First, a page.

Have you been on the Google asking…
“What are some diastasis safe exercises?”
Or “What’s safe for prolapse?”
Or “What exercises should I avoid postpartum?”
Or “I just had a baby can I do _______________ (CrossFit, yoga, weight training, Pilates, Barre, running…)?”
It can all be so confusing and overwhelming, right?
You’re trying to do the right thing. You’re trying to be smart about this. But with so many conflicting and confusing opinions, how do you know what’s best for your body?
Well the truth is it all comes down to 3 clear questions.
- What strategies are you using while you’re doing _________________ ?
- Are you getting any symptoms or issues during or after you do ________________ ?
- Why do you want to do ________________ ?
These questions can help guide you to choose the best option for you.
Because there unfortunately isn’t a step-by-step “this works for everyone who has ___________ (diastasis, prolapse, leaking)” or “this is safe for all postpartum moms” workout that works in every situation.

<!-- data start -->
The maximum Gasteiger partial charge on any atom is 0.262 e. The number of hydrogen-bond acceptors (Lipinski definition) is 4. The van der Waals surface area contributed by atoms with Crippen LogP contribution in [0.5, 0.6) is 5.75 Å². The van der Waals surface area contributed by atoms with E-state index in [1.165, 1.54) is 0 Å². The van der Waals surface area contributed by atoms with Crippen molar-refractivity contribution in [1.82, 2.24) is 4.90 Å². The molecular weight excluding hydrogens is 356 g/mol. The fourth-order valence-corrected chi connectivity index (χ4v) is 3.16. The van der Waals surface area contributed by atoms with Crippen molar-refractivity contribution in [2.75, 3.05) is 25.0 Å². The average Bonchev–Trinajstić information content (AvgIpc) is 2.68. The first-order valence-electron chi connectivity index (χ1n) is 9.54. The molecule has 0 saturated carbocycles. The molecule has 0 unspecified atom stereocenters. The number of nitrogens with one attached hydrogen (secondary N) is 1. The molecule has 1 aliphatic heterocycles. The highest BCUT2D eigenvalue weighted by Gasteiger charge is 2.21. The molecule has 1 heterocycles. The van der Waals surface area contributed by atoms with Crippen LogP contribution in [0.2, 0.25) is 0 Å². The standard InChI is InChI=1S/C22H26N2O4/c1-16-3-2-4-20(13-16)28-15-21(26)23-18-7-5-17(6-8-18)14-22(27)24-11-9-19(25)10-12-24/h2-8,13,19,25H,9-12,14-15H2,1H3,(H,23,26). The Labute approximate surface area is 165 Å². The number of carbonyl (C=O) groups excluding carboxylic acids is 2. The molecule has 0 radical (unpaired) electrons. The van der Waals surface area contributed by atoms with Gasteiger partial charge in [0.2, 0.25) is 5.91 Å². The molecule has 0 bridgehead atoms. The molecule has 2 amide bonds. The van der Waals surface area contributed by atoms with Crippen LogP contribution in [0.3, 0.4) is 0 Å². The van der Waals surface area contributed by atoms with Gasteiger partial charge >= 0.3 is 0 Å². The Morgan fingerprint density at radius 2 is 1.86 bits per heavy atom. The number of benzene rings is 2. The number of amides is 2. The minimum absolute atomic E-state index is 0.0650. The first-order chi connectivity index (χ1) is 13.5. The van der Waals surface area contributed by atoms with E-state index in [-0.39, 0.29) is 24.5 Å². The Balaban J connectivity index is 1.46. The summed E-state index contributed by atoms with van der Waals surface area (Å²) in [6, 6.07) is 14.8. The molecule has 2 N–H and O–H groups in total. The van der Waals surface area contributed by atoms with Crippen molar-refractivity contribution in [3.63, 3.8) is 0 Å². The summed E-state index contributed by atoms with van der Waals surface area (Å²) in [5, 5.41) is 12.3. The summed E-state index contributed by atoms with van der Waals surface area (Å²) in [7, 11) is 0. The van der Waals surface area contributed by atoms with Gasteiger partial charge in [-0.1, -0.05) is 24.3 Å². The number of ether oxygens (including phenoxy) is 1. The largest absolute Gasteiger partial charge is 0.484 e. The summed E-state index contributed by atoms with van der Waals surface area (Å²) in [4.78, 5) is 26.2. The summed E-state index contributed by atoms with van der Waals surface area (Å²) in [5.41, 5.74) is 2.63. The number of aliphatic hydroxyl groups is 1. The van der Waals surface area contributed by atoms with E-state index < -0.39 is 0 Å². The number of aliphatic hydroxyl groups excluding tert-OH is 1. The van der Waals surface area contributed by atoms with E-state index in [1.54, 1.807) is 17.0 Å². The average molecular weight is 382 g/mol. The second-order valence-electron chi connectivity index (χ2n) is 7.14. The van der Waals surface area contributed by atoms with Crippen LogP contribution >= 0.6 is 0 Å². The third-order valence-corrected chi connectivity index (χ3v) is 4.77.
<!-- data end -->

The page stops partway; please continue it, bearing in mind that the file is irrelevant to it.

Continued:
Every mom is different.
Every postpartum is different.
But at the end of the day, whatever you’re doing, we want to ensure that you’re using awesome strategies to support your body and help with healing – even if you don’t have any symptoms or issues at all.
So when you go to do _____________ (yoga, CrossFit, Pilates…) be mindful of these questions.
How are you breathing?
Is your core and pelvic floor turning on automatically as you move through that squat or do you still need to work on that brain-muscle connection to help your body and mind reconnect?
Because sometimes our core and pelvic floor need some gentle nudging to turn on where they’re supposed to postpartum. We need to re-train that connection.
Are you sucking in your belly?
We want to manage your pressure well – especially in those early stages of postpartum. That means we don’t want to squeeze and suck it in, we want that gentle core engagement instead.
Are you even breathing at all or are you holding your breath and creating an insane amount of pressure in your abdomen that makes it challenging for your core to cope?
Your breathing is the foundation that can help you continue to heal well and get stronger. So we want to focus on all these pieces of the breathing puzzle.